NEW YORK — Shares of Tommy Hilfiger Corp. surged 10.9 percent Thursday on news the company is for sale.
WWD broke the story that Hilfiger was seeking a buyer on the newspaper’s Web site Wednesday evening.
Investors pushed the company’s stock price up by $1.76 to close at $17.87 Thursday on the New York Stock Exchange. More than 5.7 million shares changed hands, which is well ahead of the stock’s average trading volume of 531,078. Shares of Hilfiger reached a 52-week high in intraday trading, climbing to $18.76. Its 52-week low is $8.47.
The stock was the third-highest price gainer on the NYSE Thursday. The company’s market capitalization jumped $140 million, climbing to $1.64 billion from $1.5 billion on Wednesday. There are approximately 91.77 million shares outstanding and the stock’s price-to-earnings ratio is 15.14.
The asking price on Hilfiger is at least $1.82 billion, but could go as high as $2.16 billion, according to financial sources. And designer Tommy Hilfiger is expected to get $250 million in cash as a buyout of his contract. J.P. Morgan Chase is the investment adviser. The company could not be reached for comment on Thursday, and the bank did not return calls for comment. The six analysts covering the stock did not release any reports at press time.
Li & Fung USA is one of the companies mentioned by several financial sources as a possible buyer for Hilfiger. The company is a sourcing firm that is now focusing more on global brand management. The parent company is Hong Kong-based Li & Fung Ltd., which earlier this year projected $10 billion in revenues by 2007, compared with $6.1 billion in 2004.
Jones Apparel Group also is being discussed as a potential buyer. In 2003, Jones held exploratory talks with Hilfiger and, while those talks didn’t result in a deal, Jones is believed to have had contact again with Hilfiger recently, according to industry and financial sources.
A third company is Liz Claiborne, another apparel giant whose name, along with Jones, is frequently mentioned as a potential buyer of consumer brands.
A portfolio manager last month said he believed that “Liz and Hilfiger” also had an exploratory discussion. He observed Wednesday that targeting a strategic buyer means that “of course you go to Jones, Liz and VF Corp. Who else would you go to? You’ve got a very limited pool of strategic buyers who can do this kind of deal.” Because of this, the portfolio manager believes Hilfiger could end up with a financial buyer as its new parent, noting that the private-equity groups have a “significant amount of money” that still needs to be invested somewhere.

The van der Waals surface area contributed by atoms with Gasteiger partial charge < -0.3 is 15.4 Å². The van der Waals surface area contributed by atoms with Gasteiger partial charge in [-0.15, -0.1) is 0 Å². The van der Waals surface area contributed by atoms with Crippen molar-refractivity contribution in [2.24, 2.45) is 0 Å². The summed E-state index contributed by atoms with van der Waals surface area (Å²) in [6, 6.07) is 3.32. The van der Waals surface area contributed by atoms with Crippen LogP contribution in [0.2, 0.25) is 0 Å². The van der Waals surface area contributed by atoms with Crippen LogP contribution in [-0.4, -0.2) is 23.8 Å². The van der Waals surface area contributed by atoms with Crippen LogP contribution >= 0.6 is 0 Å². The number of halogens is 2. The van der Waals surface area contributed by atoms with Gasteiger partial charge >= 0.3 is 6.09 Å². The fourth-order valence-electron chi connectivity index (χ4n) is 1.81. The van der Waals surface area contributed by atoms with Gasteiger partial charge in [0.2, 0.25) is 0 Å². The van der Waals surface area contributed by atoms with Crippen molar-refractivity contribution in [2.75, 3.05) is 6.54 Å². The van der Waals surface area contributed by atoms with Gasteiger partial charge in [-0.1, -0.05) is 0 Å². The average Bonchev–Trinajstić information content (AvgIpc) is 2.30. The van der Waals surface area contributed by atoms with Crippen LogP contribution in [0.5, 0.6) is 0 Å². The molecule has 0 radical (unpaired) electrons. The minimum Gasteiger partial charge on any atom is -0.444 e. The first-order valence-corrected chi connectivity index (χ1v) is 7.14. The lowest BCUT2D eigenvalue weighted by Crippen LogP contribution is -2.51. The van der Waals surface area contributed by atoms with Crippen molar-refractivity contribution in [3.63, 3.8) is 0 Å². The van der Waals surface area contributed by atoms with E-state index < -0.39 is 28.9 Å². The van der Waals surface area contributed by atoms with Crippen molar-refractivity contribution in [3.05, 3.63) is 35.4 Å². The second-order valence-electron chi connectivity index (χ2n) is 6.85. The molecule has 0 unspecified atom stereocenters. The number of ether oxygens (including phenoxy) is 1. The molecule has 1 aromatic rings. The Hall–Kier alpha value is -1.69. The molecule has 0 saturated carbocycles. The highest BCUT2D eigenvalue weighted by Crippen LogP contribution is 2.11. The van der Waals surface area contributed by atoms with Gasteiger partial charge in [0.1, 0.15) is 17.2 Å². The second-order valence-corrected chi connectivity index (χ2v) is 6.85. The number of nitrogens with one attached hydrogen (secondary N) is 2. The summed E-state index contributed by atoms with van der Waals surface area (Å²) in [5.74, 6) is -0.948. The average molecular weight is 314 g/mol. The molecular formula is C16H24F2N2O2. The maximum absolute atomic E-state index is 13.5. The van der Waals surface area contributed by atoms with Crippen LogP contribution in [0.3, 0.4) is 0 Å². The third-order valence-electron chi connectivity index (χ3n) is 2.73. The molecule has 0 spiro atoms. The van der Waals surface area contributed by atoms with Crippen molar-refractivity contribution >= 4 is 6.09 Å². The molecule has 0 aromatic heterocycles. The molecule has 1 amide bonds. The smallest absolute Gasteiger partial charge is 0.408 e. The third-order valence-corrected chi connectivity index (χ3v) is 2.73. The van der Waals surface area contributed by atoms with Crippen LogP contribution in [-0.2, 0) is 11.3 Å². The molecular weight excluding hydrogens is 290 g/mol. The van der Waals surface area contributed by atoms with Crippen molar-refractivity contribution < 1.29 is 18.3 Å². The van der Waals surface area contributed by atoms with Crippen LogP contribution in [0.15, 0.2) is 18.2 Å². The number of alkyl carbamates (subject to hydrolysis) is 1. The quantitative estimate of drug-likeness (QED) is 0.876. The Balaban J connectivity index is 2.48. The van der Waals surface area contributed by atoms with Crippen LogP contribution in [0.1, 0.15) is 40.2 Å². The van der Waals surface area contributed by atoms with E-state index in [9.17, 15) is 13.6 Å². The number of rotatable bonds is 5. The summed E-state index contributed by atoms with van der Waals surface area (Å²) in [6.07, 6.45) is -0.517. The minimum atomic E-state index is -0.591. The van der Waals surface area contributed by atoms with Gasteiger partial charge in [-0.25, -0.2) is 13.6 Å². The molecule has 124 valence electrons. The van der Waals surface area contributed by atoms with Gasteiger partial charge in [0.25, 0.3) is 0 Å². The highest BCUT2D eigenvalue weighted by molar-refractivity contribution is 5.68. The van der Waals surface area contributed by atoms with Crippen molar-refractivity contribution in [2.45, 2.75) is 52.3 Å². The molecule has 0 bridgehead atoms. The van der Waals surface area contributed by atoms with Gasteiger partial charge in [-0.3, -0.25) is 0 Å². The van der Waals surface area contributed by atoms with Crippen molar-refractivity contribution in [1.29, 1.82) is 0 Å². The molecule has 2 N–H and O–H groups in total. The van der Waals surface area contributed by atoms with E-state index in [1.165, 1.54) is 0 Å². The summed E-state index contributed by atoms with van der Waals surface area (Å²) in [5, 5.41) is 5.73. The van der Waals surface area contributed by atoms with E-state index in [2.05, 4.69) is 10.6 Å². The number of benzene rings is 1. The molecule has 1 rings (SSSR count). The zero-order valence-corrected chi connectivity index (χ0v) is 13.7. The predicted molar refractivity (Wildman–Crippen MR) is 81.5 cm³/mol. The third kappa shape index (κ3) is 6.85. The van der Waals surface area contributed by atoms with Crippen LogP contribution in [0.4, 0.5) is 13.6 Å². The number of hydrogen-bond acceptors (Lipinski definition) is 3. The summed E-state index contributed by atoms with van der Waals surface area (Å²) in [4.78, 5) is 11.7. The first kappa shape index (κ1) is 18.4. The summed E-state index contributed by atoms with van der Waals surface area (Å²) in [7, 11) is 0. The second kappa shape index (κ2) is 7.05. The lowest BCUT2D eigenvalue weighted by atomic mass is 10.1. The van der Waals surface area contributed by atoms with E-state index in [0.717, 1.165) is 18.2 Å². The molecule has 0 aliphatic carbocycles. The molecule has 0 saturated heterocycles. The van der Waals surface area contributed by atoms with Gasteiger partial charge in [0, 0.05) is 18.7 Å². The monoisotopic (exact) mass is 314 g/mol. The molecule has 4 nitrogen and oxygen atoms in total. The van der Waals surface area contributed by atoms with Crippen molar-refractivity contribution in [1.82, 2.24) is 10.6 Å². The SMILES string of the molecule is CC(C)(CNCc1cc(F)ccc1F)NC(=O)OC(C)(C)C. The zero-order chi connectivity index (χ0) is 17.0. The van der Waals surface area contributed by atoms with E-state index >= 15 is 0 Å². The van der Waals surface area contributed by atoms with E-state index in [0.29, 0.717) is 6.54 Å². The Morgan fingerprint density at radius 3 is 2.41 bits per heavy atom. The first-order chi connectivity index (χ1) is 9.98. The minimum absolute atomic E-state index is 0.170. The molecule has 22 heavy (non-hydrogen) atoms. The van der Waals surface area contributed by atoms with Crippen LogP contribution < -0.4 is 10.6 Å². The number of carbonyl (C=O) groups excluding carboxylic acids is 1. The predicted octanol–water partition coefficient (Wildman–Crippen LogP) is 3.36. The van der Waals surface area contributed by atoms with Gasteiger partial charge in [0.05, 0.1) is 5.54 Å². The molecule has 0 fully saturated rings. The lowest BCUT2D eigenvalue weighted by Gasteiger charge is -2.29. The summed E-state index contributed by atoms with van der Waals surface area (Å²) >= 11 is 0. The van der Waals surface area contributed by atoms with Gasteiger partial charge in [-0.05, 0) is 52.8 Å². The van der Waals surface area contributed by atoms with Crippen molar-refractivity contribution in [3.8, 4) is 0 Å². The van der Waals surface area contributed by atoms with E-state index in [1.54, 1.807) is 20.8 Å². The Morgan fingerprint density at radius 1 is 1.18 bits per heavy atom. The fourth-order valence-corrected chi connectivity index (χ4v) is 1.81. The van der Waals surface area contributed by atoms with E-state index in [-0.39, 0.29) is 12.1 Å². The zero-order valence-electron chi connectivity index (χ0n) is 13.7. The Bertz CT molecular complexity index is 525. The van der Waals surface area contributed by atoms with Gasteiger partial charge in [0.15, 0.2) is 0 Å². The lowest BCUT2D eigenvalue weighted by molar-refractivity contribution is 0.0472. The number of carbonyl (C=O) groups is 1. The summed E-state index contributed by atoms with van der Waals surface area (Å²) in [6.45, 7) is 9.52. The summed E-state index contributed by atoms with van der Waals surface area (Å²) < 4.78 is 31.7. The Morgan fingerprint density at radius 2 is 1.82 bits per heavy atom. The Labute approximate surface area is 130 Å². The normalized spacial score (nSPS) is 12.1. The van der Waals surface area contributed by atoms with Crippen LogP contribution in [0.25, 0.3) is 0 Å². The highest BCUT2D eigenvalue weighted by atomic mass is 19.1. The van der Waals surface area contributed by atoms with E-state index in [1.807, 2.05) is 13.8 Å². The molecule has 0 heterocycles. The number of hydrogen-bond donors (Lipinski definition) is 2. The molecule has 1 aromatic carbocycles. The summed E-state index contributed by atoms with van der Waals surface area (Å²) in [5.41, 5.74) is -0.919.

An investment banker who specializes in the apparel sector said Thursday that he didn’t believe Claiborne would bite, noting that “past acquisitions by Liz have been with smaller companies that have greater potential to grow organically.”
Last week, Hilfiger settled a U.S. Attorney’s office probe involving one of its subsidiaries over commission policies. The company agreed to pay $18.1 million to settle the tax probe, and the U.S. Attorney agreed not to prosecute Hilfiger or its subsidiary. The company last week also posted fiscal year 2006’s first-quarter results, in which the firm said revenues for the period ended June 30 were $319 million versus $329 million a year ago.
During Hilfiger’s conference call last Thursday regarding first-quarter earnings, David Dyer, chief executive officer and president, said U.S. wholesale revenue was $115 million compared with $163 million for the same year-ago quarter. He noted that lower volumes across all businesses resulted primarily from reductions in the number of doors and decreased orders on a comparable-door basis by the company’s major customers. The men’s sportswear business continued to reflect favorable response to key items in knits, wovens and denims, and the misses’ division benefitted from strong customer response to sweaters, skirts and Ithaca polos.
As for the company’s European operations, Dyer boasted: “Yes, it is just a terrific business … Our two biggest countries are Germany and Spain. Business there continues to be very, very strong. In Spain, it is perhaps the only place that we have a major department store in Europe. Mostly our European distribution is through 3,500 specialty store doors.”
The ceo added that, in Germany, the company has done well in wholesale and in its company-owned specialty stores. “We have plans to continue to roll out specialty stores in Germany in the future.”
Dyer also said there are growth opportunities in Italy, where Hilfiger bought its business back from a distributor. “One of the things that we know from what we have seen comparing ourselves to Ralph Lauren, while we are stronger in many countries, Italy is one that we are not. We’re probably about a third of their business in Italy, and we think that it gives us a feeling that there’s a great growth opportunity,” said Dyer.